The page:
Moving Past Mastered Skills Towards Functional Skills


Did you read the title and think, "What's the difference?" Students mastering skills is good, but what is more important is developing functional skills. Functional academic and life skills are skills that can be used across settings, people and materials.

Did you read the title and think, "What's the difference?" Students mastering skills is good, but what is more important is developing functional skills. Functional academic and life skills are skills that can be used across settings, people and materials.

It's a great thing when students master a skill or meet a goal, BUT that can't be the end of the skill training. We need to be testing or assessing skills throughout the school day with different people and materials. If the student can only add while sitting at the math table with his teacher using the same manipulatives and materials that he has been using since he started adding, then it is NOT a functional skills.

Functional skills are those that you can generalize across your day and use in a variety of situations. For most of my students, this doesn't come naturally to them. Therefore, our teaching needs to be specifically targeting generalization to help students be more functional.

We can do this in a variety of ways. In my program, we begin working towards generalization fairly quickly. My students need direct instruction to learn new skills. They learn best in a 1 to 1 setting. As soon as the student begins showing signs of understanding the skill or concept, we start adding the skill to the student's center work. During centers, we use different materials and it's no longer in a one to one setting.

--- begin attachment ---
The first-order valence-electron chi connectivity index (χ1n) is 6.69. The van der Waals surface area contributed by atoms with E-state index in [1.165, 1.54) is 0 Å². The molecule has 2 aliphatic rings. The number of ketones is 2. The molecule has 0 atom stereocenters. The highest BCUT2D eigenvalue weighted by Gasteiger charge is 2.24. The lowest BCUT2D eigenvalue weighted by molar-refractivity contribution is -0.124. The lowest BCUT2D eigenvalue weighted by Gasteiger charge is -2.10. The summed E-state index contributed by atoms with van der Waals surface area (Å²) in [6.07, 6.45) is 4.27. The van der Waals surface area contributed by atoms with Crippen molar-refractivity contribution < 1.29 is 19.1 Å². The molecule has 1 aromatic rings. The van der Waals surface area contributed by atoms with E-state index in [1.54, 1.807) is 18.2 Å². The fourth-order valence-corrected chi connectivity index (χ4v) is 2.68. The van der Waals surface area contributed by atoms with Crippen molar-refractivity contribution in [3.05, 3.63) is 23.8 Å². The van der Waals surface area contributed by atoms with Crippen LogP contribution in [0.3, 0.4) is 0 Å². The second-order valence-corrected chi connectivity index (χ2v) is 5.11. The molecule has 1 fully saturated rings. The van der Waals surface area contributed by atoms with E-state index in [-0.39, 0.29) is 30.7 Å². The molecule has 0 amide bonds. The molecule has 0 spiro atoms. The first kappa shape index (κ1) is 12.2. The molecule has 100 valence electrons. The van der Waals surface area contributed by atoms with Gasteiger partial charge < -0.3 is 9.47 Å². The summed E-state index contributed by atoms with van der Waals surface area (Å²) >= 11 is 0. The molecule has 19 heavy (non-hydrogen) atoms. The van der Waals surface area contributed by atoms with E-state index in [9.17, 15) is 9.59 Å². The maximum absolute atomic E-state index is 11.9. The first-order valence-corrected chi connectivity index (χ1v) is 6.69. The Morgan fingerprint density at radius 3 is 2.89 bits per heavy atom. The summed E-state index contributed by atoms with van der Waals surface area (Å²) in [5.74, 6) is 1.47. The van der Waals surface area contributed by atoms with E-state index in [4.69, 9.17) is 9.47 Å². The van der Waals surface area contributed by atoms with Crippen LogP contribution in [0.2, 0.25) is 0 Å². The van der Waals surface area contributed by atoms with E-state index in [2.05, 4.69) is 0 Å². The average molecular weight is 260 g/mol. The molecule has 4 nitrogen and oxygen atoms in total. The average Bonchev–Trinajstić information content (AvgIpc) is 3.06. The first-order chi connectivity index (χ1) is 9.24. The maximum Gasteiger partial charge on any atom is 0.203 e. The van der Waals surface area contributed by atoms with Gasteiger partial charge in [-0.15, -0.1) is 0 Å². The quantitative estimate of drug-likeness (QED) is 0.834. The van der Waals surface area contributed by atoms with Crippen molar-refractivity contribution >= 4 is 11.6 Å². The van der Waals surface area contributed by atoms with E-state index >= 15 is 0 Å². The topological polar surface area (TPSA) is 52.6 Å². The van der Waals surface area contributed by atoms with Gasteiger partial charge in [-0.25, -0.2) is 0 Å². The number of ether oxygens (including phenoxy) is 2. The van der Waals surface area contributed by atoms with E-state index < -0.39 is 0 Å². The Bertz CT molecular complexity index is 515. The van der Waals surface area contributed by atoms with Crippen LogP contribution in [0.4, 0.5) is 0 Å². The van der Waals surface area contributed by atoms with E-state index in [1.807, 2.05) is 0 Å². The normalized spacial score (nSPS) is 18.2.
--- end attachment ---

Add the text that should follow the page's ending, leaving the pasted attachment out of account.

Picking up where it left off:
Once students are practicing in direct instruction and centers, we begin to target it in different parts of the school day. Be clever and creative... where does the students go across the day? For example, could the skill be added to morning meeting, snack time, a therapy, etc.? For most skills, the answer is "Yes!"

Here is how we might target generalization of counting or making sets:

Direct instruction: work on the skill in a one to one setting, but change manipulatives weekly.

Snack: Student gets the cups, napkins, plates, etc. for the whole class. This give the student practice
            with counting out a given set.

PT: Student picks a number, identifies the number and then does that number of exercises that he does in order to meet his PT goals.

Centers: A game where the student has to count as he moves spots, or gives out cards, etc.

Morning meeting: Student counts the number of days, puts up the right set of coins for the day, etc.


Academics can be weaved throughout the day! Not only will this help students generalize their skills, it will build in higher practice repetitions which leads to progress quicker.

To read more about generalizing skills, click the picture below or click HERE.




Want more ideas for helping students master skills? Click the HERE or the picture below.





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Did you read the title and think, "What's the difference?" Students mastering skills is good, but what is more important is developing functional skills. Functional academic and life skills are skills that can be used across settings, people and materials.



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